As we entered the town, we stopped at an old shop and producer of miso & soy sauce. The larger-than-life owner, dressed in his traditional garb, insisted on showing us around his house and the old factory site that extended out the back of the shop. The business had belonged to his family for generations and, when his parents were old, he’d returned from living in Tokyo to take on the business. Walking through the house and the outbuildings at the back was an eye-opening experience. Years or paraphernalia, junk, factory machinery and family memories were piled high with barely room to walk through. It was simply too much for him to deal with and the cost of disposal meant it was here to stay. His warm hospitality was quite something and I felt honoured to have been shown around his home and hear him proudly sharing his family story.
A few hundred metres up the road, right next to the famous red wooden bridge of Nikko, was our final hotel. The fabulously grand Nikko Kanaya Hotel. Opened in 1873, it was the first ‘western’ resort hotel in Japan. A delightful mix of charming, slightly colonial and Japanese styles, the hotel is one of Japan’s ‘Registered Tangible Cultural Properties’. Everywhere we’d stayed had offered us a unique view of Japan and this was no different.
That evening we enjoyed a five-course French dinner and chatted the night away. Another splendid evening of fine food, wine and great company.
The weather the following morning wasn’t much better with the rain still beating down. Day 4 was meant to be an 80km ride with 1,000m of steady climbing but the rain thwarted our plans again. Nevertheless, after another lazy breakfast, we headed off on a shorter route to ride the famous ancient Samurai road heading into Nikko. After stopping for group photos along the route we headed for lunch at a local restaurant before Tetsuya-san and team dropped as off at the station for the journey back to Tokyo.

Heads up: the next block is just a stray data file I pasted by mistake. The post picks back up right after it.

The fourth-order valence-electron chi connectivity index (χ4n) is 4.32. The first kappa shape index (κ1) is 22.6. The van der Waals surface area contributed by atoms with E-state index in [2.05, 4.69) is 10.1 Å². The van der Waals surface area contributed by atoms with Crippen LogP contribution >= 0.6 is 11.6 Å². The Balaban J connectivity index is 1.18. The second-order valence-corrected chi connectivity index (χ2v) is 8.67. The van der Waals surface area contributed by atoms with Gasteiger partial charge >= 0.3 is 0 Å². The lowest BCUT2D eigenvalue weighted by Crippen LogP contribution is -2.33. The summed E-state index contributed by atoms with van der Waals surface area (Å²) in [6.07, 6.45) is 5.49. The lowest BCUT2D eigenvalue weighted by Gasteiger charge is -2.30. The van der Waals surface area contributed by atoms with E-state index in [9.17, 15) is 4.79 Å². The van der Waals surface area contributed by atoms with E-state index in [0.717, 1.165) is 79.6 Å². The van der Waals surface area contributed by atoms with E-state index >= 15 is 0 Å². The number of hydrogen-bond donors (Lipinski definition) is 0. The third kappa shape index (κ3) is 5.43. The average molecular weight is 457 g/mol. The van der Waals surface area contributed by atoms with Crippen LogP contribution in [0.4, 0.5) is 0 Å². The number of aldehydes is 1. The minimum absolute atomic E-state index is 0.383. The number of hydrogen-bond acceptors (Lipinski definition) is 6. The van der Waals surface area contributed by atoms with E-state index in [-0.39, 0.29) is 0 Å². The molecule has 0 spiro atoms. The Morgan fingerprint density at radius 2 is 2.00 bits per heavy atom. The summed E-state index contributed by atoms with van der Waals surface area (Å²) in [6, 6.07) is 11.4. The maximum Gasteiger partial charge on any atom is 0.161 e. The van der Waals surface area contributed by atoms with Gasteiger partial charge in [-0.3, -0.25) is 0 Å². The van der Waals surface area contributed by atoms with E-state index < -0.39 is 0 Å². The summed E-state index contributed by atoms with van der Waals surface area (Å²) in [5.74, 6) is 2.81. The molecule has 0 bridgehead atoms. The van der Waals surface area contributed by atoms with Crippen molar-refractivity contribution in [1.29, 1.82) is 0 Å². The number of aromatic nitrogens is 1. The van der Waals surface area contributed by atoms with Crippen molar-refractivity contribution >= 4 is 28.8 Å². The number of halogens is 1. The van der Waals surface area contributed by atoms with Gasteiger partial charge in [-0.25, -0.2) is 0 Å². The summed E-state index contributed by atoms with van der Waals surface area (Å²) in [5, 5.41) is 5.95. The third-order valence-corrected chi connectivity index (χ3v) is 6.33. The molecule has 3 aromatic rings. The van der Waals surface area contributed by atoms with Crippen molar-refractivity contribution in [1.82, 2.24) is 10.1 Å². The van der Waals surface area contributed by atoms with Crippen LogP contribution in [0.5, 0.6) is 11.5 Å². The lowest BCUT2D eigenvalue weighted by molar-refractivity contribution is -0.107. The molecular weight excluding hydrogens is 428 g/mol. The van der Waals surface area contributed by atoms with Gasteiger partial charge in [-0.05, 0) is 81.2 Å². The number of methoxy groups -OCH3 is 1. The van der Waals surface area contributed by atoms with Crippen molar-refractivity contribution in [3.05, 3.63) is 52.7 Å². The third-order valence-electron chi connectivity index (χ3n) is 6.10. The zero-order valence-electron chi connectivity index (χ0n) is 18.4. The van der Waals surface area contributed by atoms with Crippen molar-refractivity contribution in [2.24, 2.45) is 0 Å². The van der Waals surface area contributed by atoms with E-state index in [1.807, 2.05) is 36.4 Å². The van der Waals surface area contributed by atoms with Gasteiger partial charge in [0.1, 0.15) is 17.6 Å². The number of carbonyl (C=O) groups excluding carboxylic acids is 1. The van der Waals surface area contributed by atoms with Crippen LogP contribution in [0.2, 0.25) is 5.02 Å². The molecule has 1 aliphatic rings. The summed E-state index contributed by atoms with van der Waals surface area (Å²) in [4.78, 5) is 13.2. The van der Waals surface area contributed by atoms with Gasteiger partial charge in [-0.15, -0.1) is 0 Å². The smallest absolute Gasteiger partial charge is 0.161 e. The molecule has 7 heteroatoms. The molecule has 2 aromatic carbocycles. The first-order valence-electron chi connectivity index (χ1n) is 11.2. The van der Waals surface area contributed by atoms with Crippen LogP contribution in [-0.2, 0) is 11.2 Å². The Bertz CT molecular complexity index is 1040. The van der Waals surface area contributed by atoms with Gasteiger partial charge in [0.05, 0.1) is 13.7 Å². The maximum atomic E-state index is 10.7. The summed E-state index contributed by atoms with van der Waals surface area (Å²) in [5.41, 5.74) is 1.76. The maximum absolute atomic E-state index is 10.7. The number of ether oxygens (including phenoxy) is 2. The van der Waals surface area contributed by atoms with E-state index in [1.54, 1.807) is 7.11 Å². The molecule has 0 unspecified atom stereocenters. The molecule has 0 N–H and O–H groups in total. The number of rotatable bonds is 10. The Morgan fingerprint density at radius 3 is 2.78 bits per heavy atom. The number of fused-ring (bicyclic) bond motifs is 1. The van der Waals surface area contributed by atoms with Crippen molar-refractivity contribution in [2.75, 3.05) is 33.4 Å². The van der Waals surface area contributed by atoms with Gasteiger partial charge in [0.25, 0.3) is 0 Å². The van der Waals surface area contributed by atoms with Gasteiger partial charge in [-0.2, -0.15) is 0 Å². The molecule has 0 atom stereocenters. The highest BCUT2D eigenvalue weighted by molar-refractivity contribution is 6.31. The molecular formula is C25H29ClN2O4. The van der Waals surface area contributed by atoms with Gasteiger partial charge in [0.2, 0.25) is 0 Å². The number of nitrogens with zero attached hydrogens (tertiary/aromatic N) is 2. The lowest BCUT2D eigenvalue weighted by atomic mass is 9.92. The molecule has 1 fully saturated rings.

After travelling out to Nasushiobara on my own, I was now travelling back with newly found cycling buddies and the only thing left to do was plan our next trip back! Collectively, we’d lived in Japan for over 5 years and, between us, cycled tens of thousands of kilometres across the country. Still, this trip had been something special. Tetsuya-san had shown us deep Japan. The sites, inns, nature and cycling routes you’d never find alone. We’d been treated to the finest Japanese cuisine and the most welcoming Japanese hospitality.
For me, the trip had begun as the kick I needed to get cycling again. But it was so much more than a bike ride. It was a gastronomical cultural journey through nature.
What a ride. What an experience!
By Ben Watson